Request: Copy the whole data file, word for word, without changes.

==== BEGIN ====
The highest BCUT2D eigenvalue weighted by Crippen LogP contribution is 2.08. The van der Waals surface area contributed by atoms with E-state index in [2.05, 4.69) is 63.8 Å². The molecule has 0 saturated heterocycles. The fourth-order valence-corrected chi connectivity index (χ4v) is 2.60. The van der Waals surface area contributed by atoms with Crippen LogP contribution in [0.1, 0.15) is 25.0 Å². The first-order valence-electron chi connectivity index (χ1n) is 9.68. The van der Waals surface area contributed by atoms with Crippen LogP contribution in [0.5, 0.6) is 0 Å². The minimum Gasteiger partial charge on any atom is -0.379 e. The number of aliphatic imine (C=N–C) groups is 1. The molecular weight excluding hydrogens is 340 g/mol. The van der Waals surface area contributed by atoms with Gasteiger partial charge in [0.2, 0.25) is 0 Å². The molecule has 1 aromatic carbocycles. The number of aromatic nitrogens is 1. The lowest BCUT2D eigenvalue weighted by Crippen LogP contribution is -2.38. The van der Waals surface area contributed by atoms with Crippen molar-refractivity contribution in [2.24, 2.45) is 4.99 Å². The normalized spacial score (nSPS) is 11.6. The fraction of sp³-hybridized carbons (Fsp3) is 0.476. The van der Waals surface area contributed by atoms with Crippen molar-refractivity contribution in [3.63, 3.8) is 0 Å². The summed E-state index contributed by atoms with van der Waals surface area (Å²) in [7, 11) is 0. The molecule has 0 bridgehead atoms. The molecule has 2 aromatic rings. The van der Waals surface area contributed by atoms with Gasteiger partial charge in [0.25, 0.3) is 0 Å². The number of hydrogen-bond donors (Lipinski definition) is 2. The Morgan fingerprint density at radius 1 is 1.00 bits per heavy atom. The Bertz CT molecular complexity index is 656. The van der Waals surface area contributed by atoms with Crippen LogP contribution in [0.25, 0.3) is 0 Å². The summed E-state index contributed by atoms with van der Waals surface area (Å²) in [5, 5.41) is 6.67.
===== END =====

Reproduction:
The highest BCUT2D eigenvalue weighted by Crippen LogP contribution is 2.08. The van der Waals surface area contributed by atoms with E-state index in [2.05, 4.69) is 63.8 Å². The molecule has 0 saturated heterocycles. The fourth-order valence-corrected chi connectivity index (χ4v) is 2.60. The van der Waals surface area contributed by atoms with Crippen LogP contribution in [0.1, 0.15) is 25.0 Å². The first-order valence-electron chi connectivity index (χ1n) is 9.68. The van der Waals surface area contributed by atoms with Crippen LogP contribution in [0.5, 0.6) is 0 Å². The minimum Gasteiger partial charge on any atom is -0.379 e. The number of aliphatic imine (C=N–C) groups is 1. The molecular weight excluding hydrogens is 340 g/mol. The van der Waals surface area contributed by atoms with Gasteiger partial charge in [0.2, 0.25) is 0 Å². The molecule has 1 aromatic carbocycles. The number of aromatic nitrogens is 1. The lowest BCUT2D eigenvalue weighted by Crippen LogP contribution is -2.38. The van der Waals surface area contributed by atoms with Crippen molar-refractivity contribution in [2.24, 2.45) is 4.99 Å². The normalized spacial score (nSPS) is 11.6. The fraction of sp³-hybridized carbons (Fsp3) is 0.476. The van der Waals surface area contributed by atoms with Crippen molar-refractivity contribution in [3.63, 3.8) is 0 Å². The summed E-state index contributed by atoms with van der Waals surface area (Å²) in [7, 11) is 0. The molecule has 0 bridgehead atoms. The molecule has 2 aromatic rings. The van der Waals surface area contributed by atoms with Gasteiger partial charge in [0.25, 0.3) is 0 Å². The number of hydrogen-bond donors (Lipinski definition) is 2. The Morgan fingerprint density at radius 1 is 1.00 bits per heavy atom. The Bertz CT molecular complexity index is 656. The van der Waals surface area contributed by atoms with Crippen LogP contribution in [0.25, 0.3) is 0 Å². The summed E-state index contributed by atoms with van der Waals surface area (Å²) in [5, 5.41) is 6.67.